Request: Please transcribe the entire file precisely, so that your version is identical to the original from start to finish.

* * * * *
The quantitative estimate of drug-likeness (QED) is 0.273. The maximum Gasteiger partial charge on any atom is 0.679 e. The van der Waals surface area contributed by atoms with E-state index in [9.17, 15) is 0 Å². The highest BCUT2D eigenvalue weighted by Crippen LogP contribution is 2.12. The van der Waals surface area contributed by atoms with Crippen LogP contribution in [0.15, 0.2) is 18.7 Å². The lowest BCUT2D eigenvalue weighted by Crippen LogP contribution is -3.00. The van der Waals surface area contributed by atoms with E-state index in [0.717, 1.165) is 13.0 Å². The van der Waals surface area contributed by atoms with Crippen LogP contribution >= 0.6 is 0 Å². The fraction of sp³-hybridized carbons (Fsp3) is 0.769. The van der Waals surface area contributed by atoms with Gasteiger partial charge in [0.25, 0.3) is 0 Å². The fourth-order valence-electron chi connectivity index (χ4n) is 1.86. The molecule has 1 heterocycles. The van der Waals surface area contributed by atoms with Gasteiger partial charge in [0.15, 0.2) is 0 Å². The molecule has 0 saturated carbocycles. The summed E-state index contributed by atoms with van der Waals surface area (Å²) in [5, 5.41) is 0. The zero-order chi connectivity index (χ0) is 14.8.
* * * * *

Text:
The quantitative estimate of drug-likeness (QED) is 0.273. The maximum Gasteiger partial charge on any atom is 0.679 e. The van der Waals surface area contributed by atoms with E-state index in [9.17, 15) is 0 Å². The highest BCUT2D eigenvalue weighted by Crippen LogP contribution is 2.12. The van der Waals surface area contributed by atoms with Crippen LogP contribution in [0.15, 0.2) is 18.7 Å². The lowest BCUT2D eigenvalue weighted by Crippen LogP contribution is -3.00. The van der Waals surface area contributed by atoms with E-state index in [0.717, 1.165) is 13.0 Å². The van der Waals surface area contributed by atoms with Crippen LogP contribution >= 0.6 is 0 Å². The fraction of sp³-hybridized carbons (Fsp3) is 0.769. The van der Waals surface area contributed by atoms with Gasteiger partial charge in [0.25, 0.3) is 0 Å². The fourth-order valence-electron chi connectivity index (χ4n) is 1.86. The molecule has 1 heterocycles. The van der Waals surface area contributed by atoms with Gasteiger partial charge in [0.15, 0.2) is 0 Å². The molecule has 0 saturated carbocycles. The summed E-state index contributed by atoms with van der Waals surface area (Å²) in [5, 5.41) is 0. The zero-order chi connectivity index (χ0) is 14.8.